Certainly not the majority, because the predominant jobs are stevedore, helmsman, bricklayer, electrical technician or street vendor (the average daily income barely fluctuates between two and seven euros or its equivalent in soles). But it is clear that they cannot imagine their life away from the aquatic ecosystem and, therefore, they are there and not in the center of the city. Others have migrated from the same city. The problem is not the water; it is contamination.

But even the Inter-American Development Bank (IDB) has explored alternative situations, such as the accumulation of rainwater (in Iván Vásquez it was tried, but without good results). Or raise the pipes. Or promote a system of wells, as long as the water table is not contaminated. Instead of following that route, the authorities make promises that they do not keep, reject demands, and the consequence is that 2,500 families remain submerged in oblivion

If there were no drains from Essalud, the slaughterhouse or the school ―called Liceo Naval de Iquitos―, life for the neighbors could be minimally more bearable. But a torrent of bureaucratic hurdles, erratic interpretations of the law, and poor cultural understanding seem to have come together to create a whirlwind of trouble and keep opening the sewage pipes.

Migrate or get sick

The social situation of the jungle in general also affects this health drama. “I came here because I wanted to improve and study,” says Ronaldo Jiménez, a young man from the Matsé ethnic group, whose original place of residence is five days and nights away by boat from Iquitos, in the Alto Yavarí area. Before, he lived in his community and part of his time was dedicated to fishing Amazonian species such as the acaraguazú or the bujurqui. Today he studies graphic design in Iquitos.

He lives with his wife and a child in a rustic house on the main avenue of Iván Vásquez Valera, which is partially covered with earth to avoid the pernicious effect of seasonal flooding. It is made of wood, it is on a loft and his in-laws and his cousins-in-law also live there. To get into his cabin — where there is a refrigerator, some chairs and a couple of hammocks — one has to walk through narrow, rickety wooden corridors.

The terrible sanitary conditions cause a high incidence of skin, respiratory and stomach diseases

Like him, hundreds of indigenous people have come to the city and, according to a CAAAP report, they do so to “improve their living and health conditions,” something that, according to the document itself, is contradictory because “the area is a permanent source of infection.” . To the point that, in a survey carried out by this entity on 175 people from the settlements, the majority declared having had dengue and malaria. It is impossible not to imagine it when the waste is around on various sides and the water stagnates, an ideal habitat for the mosquitoes that transmit these diseases.

This territory, surrounded by stinking watercourses, where buzzards move as if in their essential fluid, seems like a gigantic breeding ground for mosquitoes, including the aedes agypti, which can transmit not only dengue but also chikungunya and zika. The terrible sanitary conditions also cause a high incidence of skin, respiratory and stomach diseases; as well as cases of tuberculosis.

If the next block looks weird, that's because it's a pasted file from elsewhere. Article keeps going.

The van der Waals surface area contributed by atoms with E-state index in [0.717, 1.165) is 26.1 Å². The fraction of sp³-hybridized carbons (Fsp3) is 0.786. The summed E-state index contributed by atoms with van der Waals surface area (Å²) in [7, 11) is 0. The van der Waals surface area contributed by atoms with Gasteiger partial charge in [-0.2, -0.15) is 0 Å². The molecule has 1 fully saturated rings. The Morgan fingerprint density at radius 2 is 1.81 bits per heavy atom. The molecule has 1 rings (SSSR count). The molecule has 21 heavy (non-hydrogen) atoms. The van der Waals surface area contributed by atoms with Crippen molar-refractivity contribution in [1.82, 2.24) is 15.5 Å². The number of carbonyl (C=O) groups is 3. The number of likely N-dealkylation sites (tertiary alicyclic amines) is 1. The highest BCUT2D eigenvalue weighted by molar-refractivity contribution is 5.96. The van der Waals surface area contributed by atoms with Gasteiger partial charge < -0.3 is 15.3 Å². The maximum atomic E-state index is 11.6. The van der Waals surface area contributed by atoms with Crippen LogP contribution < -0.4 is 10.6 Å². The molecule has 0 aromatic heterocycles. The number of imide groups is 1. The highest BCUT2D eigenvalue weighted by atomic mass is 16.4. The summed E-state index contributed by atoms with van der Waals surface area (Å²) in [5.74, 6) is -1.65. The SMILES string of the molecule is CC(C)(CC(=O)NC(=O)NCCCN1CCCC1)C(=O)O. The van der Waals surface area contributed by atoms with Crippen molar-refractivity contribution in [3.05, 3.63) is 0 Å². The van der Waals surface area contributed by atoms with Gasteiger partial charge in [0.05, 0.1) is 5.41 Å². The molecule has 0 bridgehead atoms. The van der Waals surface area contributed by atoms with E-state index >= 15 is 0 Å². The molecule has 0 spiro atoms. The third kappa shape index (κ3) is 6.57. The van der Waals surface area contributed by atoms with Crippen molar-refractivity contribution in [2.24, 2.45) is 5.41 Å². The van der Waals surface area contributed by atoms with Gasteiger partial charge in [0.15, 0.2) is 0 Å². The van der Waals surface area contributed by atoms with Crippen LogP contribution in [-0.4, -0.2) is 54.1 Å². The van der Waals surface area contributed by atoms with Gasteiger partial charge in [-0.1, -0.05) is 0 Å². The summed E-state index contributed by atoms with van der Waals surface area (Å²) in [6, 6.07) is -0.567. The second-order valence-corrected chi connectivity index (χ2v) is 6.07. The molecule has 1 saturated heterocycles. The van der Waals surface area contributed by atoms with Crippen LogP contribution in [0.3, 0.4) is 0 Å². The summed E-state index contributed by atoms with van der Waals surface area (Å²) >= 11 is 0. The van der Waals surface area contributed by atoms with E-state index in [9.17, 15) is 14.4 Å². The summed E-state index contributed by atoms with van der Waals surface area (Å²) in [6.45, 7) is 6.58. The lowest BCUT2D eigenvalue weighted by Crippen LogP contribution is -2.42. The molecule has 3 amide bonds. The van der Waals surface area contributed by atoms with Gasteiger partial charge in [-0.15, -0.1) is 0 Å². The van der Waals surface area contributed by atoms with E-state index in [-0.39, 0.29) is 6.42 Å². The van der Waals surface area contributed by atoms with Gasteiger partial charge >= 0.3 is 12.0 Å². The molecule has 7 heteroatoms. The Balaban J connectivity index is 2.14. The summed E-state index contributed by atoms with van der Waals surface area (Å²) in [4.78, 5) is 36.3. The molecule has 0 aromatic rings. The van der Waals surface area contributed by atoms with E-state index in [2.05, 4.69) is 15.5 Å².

Would it be better if they didn’t migrate? According to the article Health in the native Amazonian communities of Peru, published in 2014 in the Peruvian Journal of Epidemiology, barely 10% of native communities have a health post. Sanitation is equally poor and there are high rates of child malnutrition. According to a recent study by the NGOs Supay and Zerca y Lejos, in Santo Tomás, a town neighboring Iquitos, the prevalence of stunting there is very high. In preschool children it reaches 31.3%, which is 18.6 percentage points above the South American average (12.7%). It is, then, a desired migration, but at the same time forced. Segundo Panduro, a man whose ancestry is Kichwa (another Amazonian ethnic group), came here from Tarapoto, a Peruvian jungle city located in a rather mountainous area. He couldn’t find work and in this town at least he found a place to build a house.

Before the next flood

Across from Panduro lives Mrs. Nora Sikiwa, who is also a Kichwa, but from Ecuador. She came across the border because her fruit-selling business began to fail. She is the mother of seven children, of different ages, who climb on her body and laugh while she talks. At the door of her humble wooden shack she sells pieces of watermelon and, of course, she also hopes that one day clean water and sewage will arrive. Because she knows that diseases surround her.

The Constitutional Court of Peru has in its hands to admit the appeal presented by the inhabitants and decide that they have the right to something as basic as water, to their water. Meanwhile, the next flood is coming, in the midst of the miasmas; not as it would happen in a clean forest, or in a town with services.

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George Holan

George Holan is chief editor at Plainsmen Post and has articles published in many notable publications in the last decade.